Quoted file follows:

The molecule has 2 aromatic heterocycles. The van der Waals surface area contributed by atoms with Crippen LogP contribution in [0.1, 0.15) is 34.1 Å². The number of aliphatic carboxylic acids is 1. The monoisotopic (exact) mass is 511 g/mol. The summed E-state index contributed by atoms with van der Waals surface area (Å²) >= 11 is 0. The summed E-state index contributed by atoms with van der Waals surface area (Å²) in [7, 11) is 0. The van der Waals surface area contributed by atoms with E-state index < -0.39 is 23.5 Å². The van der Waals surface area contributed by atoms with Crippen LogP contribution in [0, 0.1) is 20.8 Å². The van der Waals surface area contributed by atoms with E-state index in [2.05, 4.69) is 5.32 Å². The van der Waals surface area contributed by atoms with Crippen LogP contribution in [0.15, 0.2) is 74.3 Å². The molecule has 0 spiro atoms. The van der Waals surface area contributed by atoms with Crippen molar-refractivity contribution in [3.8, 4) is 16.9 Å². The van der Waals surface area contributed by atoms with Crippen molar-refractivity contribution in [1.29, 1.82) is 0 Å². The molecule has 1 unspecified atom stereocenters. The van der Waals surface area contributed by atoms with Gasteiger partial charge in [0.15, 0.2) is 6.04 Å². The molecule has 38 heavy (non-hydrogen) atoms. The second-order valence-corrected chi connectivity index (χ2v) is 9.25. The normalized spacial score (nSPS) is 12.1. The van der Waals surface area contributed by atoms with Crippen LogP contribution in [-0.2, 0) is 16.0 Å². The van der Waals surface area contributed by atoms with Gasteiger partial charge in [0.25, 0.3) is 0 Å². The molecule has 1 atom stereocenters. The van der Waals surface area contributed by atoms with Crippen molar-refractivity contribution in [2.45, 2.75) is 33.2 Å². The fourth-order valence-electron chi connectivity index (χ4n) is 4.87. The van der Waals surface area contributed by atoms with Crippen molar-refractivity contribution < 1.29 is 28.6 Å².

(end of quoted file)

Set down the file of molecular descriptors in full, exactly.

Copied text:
The molecule has 2 aromatic heterocycles. The van der Waals surface area contributed by atoms with Crippen LogP contribution in [0.1, 0.15) is 34.1 Å². The number of aliphatic carboxylic acids is 1. The monoisotopic (exact) mass is 511 g/mol. The summed E-state index contributed by atoms with van der Waals surface area (Å²) >= 11 is 0. The summed E-state index contributed by atoms with van der Waals surface area (Å²) in [7, 11) is 0. The van der Waals surface area contributed by atoms with E-state index < -0.39 is 23.5 Å². The van der Waals surface area contributed by atoms with Crippen LogP contribution in [0, 0.1) is 20.8 Å². The van der Waals surface area contributed by atoms with E-state index in [2.05, 4.69) is 5.32 Å². The van der Waals surface area contributed by atoms with Crippen LogP contribution in [0.15, 0.2) is 74.3 Å². The molecule has 0 spiro atoms. The van der Waals surface area contributed by atoms with Crippen molar-refractivity contribution in [3.8, 4) is 16.9 Å². The van der Waals surface area contributed by atoms with Crippen molar-refractivity contribution in [1.29, 1.82) is 0 Å². The molecule has 1 unspecified atom stereocenters. The van der Waals surface area contributed by atoms with Gasteiger partial charge in [0.15, 0.2) is 6.04 Å². The molecule has 38 heavy (non-hydrogen) atoms. The second-order valence-corrected chi connectivity index (χ2v) is 9.25. The normalized spacial score (nSPS) is 12.1. The van der Waals surface area contributed by atoms with Crippen LogP contribution in [-0.2, 0) is 16.0 Å². The van der Waals surface area contributed by atoms with Gasteiger partial charge in [0.25, 0.3) is 0 Å². The molecule has 1 atom stereocenters. The van der Waals surface area contributed by atoms with Crippen molar-refractivity contribution in [2.45, 2.75) is 33.2 Å². The fourth-order valence-electron chi connectivity index (χ4n) is 4.87. The van der Waals surface area contributed by atoms with Crippen molar-refractivity contribution < 1.29 is 28.6 Å².